Wills, Probate, Estates and Public Trustees

Key Points

  • Having a Will makes it easier for the family members left behind, to ensure they can follow the deceased’s wishes.
  • If there isn’t a Will, then the law (within each State or Territory) will decide where your assets will go, after your death.
  • Be clear about what are considered to be ‘estate’ assets, as apart from ‘non-estate’ assets, when making out your Will
  • Having a Will allows you to appoint someone you trust to act as your ‘Executor’, otherwise the Public Trustee may be appointed as the ‘Executor’.  
  • The ‘Executor’ will need to apply for Probate, which is essentially official recognition that a Will is legally valid and gives permission to proceed with administering the ‘estate’.

The role of the Executor

Often solicitors or specialist trustee companies are named as executors. The executor may have to: collect all the assets and have them valued, if necessary find out what debts are owed and pay them from the money made by selling the assets arrange…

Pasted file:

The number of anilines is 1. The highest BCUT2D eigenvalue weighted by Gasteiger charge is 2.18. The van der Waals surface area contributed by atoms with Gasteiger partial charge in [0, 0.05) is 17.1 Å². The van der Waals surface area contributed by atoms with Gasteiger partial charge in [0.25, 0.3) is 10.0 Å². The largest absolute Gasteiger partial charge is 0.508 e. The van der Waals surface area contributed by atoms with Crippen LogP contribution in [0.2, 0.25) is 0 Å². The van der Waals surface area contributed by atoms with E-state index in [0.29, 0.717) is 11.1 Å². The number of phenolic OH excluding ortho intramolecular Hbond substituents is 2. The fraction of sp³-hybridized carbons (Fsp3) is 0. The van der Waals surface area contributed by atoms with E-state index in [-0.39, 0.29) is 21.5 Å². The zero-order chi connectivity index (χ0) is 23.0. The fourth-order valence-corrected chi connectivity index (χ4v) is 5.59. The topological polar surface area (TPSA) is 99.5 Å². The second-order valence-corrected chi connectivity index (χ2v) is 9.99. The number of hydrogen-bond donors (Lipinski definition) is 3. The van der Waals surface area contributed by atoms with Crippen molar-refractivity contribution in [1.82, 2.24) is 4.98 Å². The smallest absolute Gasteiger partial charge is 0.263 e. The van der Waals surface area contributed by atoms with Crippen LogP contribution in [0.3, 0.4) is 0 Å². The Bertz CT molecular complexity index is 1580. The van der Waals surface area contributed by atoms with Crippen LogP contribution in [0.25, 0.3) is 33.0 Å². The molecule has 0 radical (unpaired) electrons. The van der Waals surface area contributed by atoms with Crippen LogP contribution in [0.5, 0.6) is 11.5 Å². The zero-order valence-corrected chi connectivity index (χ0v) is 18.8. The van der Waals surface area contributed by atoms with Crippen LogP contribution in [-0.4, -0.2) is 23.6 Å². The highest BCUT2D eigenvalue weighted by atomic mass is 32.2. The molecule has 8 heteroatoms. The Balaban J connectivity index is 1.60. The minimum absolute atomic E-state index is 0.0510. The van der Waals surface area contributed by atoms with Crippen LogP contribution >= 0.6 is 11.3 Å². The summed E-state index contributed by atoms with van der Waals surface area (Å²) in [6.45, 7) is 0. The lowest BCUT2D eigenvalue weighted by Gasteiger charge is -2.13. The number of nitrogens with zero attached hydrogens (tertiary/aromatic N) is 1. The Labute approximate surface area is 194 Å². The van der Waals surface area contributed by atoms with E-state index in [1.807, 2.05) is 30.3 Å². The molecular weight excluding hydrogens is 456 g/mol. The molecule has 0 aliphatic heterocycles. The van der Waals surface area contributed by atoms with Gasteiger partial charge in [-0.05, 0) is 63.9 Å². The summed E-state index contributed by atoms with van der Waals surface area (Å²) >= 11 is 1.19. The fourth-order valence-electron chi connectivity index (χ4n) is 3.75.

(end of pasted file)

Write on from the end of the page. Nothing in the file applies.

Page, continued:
How to obtain Probate?

What is Probate?  –  Probate is essentially official recognition that a Will is legally valid and gives permission to proceed with administering the ‘estate’. An application is made to the Probate Registry of the Supreme Court for a ‘Grant of Probate’. The grant…

Seeking Legal Advice

Seeking Legal Advice  –  If you are a dependent/family member of a person who dies without leaving a Will, or you wish to contest the Will as you believe you have not received a fair share of the deceased’s property under the Will, then you should seek appropriate…

What if the deceased died without a Will?

These rules apply to everyone and do not take into account an individual’s wishes or personal situation. If you die without a Will you are said to die intestate. The word “intestate” is derived from the Latin word “intestatus” meaning a person who…